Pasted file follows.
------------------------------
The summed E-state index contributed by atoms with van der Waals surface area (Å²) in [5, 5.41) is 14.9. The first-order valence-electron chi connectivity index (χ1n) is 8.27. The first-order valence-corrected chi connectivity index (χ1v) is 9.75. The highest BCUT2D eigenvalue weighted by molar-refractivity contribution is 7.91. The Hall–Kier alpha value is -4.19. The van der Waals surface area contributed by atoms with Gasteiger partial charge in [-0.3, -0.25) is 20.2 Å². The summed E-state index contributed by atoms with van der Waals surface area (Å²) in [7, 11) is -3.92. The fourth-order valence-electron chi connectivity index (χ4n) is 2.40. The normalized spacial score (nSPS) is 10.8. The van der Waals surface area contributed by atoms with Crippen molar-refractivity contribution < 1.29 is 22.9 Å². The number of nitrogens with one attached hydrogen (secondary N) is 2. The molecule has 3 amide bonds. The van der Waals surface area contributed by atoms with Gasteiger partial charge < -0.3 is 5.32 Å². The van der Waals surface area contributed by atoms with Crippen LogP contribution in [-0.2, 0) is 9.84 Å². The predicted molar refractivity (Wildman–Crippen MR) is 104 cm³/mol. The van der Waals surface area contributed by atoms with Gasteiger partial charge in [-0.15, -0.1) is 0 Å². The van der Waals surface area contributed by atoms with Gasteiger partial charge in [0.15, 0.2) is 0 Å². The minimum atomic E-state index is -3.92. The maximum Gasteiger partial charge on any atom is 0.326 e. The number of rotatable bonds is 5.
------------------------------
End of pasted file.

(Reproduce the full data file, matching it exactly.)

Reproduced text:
The summed E-state index contributed by atoms with van der Waals surface area (Å²) in [5, 5.41) is 14.9. The first-order valence-electron chi connectivity index (χ1n) is 8.27. The first-order valence-corrected chi connectivity index (χ1v) is 9.75. The highest BCUT2D eigenvalue weighted by molar-refractivity contribution is 7.91. The Hall–Kier alpha value is -4.19. The van der Waals surface area contributed by atoms with Gasteiger partial charge in [-0.3, -0.25) is 20.2 Å². The summed E-state index contributed by atoms with van der Waals surface area (Å²) in [7, 11) is -3.92. The fourth-order valence-electron chi connectivity index (χ4n) is 2.40. The normalized spacial score (nSPS) is 10.8. The van der Waals surface area contributed by atoms with Crippen molar-refractivity contribution < 1.29 is 22.9 Å². The number of nitrogens with one attached hydrogen (secondary N) is 2. The molecule has 3 amide bonds. The van der Waals surface area contributed by atoms with Gasteiger partial charge < -0.3 is 5.32 Å². The van der Waals surface area contributed by atoms with Crippen LogP contribution in [-0.2, 0) is 9.84 Å². The predicted molar refractivity (Wildman–Crippen MR) is 104 cm³/mol. The van der Waals surface area contributed by atoms with Gasteiger partial charge in [-0.15, -0.1) is 0 Å². The van der Waals surface area contributed by atoms with Gasteiger partial charge in [0.15, 0.2) is 0 Å². The minimum atomic E-state index is -3.92. The maximum Gasteiger partial charge on any atom is 0.326 e. The number of rotatable bonds is 5.